Stephanie Parker ’11, a co-organizer of the Google Walkout, spoke at the Women’s Community Center on Monday about the walkout, her story and strategies for activism.
Community centers’ push for increased resources – a perennial issue raised by student groups and representatives – has a long history. Challenges over the years range from a lack of professional staff and space for student groups to the threat of budget cuts affecting hours of operation and programming. This has led to a cycle of activism among students who hope to maintain and grow the community centers.
This past Saturday, the Women’s Community Center (WCC) hosted its annual Stanford Women’s Leadership Conference. The conference was an opportunity for female students to learn practical skills, including self-marketing and negotiation, from female leaders.
The play is a bold and original new work with well-crafted characters and poetic, evocative language, which particularly shines during Addie’s soliloquies. Starr fluidly tackles the potential challenges of combining so many dissonant characters and storylines by grounding them around the relationship between Addie and Luce, whose scenes adeptly portray the fragility of human contact and the tenuousness of relationships. Carefully crafted moments of connection between Addie and Luce combined with humorous one-liners allow Starr to tackle weighty and complex themes with buoyancy.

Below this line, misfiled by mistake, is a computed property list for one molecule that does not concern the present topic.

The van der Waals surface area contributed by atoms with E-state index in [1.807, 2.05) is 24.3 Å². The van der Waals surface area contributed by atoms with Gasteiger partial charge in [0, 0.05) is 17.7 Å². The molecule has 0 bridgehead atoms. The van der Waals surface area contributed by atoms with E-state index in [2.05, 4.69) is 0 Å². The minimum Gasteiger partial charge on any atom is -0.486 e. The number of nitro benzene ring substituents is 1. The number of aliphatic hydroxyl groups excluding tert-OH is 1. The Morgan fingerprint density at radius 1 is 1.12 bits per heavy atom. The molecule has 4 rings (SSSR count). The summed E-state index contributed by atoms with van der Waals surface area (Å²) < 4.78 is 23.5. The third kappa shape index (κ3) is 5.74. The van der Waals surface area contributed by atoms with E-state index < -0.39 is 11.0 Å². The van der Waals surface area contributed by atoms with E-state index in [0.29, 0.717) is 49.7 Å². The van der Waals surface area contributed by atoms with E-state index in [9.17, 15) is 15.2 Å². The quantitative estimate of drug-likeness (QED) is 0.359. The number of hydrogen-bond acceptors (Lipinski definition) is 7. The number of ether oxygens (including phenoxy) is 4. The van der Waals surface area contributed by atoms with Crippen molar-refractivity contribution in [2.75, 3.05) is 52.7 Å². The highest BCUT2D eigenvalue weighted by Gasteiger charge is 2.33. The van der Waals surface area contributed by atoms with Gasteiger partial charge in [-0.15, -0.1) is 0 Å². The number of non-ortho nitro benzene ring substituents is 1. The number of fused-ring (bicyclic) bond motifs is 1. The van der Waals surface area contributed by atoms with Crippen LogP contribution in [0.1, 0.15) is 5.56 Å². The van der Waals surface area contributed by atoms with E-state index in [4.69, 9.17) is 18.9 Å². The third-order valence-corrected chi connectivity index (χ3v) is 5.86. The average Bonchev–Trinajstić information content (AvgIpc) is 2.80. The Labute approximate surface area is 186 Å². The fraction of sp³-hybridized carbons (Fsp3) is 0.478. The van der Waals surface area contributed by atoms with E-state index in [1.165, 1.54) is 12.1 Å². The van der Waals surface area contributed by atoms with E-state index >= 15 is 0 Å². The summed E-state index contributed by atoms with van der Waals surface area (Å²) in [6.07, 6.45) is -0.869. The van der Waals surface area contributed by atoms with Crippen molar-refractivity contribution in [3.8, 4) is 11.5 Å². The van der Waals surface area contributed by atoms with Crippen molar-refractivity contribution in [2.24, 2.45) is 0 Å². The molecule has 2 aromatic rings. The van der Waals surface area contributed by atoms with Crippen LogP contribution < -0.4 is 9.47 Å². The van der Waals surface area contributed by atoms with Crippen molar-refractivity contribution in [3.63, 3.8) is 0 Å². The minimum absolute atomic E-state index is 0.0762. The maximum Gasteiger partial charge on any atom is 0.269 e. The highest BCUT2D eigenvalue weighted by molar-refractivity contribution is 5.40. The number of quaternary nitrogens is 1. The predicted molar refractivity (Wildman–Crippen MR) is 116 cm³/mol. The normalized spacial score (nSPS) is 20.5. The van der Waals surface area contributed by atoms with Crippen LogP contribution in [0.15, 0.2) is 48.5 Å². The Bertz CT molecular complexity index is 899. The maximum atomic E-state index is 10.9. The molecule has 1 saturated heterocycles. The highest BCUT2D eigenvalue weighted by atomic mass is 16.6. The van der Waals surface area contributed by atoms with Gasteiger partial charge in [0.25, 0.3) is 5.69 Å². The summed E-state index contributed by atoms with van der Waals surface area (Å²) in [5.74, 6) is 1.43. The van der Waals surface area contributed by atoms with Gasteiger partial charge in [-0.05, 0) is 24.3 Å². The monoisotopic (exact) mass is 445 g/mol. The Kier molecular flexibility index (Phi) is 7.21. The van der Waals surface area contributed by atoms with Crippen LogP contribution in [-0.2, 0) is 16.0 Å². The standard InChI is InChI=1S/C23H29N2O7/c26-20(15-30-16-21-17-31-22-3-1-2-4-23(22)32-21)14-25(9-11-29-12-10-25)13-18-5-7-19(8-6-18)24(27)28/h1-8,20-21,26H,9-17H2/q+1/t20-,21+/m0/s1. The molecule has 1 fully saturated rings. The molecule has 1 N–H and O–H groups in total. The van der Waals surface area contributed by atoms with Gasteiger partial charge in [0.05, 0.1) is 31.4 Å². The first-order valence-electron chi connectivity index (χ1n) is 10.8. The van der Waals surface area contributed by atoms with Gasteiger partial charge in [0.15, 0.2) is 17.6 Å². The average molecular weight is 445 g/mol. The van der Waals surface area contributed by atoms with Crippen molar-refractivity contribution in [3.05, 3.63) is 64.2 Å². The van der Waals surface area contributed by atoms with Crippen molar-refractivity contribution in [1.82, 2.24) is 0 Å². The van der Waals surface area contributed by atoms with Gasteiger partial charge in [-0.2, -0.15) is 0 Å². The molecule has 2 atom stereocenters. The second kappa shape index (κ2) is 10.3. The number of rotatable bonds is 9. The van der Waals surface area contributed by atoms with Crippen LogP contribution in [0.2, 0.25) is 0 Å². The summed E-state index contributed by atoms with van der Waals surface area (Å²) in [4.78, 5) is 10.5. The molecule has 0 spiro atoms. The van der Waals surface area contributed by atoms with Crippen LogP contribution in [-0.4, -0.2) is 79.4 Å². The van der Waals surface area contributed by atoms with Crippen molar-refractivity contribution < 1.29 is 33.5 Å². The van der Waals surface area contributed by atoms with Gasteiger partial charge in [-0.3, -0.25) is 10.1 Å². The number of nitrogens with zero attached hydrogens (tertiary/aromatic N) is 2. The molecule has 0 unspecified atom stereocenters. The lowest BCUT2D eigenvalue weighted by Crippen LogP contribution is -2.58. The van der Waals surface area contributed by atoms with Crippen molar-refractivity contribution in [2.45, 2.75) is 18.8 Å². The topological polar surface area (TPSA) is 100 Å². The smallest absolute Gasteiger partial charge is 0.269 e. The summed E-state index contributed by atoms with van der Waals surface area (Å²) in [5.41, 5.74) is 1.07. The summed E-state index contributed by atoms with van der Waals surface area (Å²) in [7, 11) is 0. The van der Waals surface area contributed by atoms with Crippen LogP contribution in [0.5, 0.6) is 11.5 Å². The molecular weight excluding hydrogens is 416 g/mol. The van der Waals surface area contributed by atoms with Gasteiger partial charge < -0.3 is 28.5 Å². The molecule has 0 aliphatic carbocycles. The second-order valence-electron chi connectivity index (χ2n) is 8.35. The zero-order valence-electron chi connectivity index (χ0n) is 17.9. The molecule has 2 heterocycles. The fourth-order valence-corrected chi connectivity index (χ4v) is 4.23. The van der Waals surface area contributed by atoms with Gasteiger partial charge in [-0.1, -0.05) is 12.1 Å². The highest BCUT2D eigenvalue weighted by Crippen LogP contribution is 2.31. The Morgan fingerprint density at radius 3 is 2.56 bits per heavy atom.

In recognition of International Women’s Week, the Stanford Women’s Community Center held a panel discussion Tuesday featuring students who are actively engaged in international community service projects. Anne Firth Murray — a founding president of the Global Fund for Women, which provides funds internationally to seed, strengthen and link groups committed to women’s well-being — moderated the event.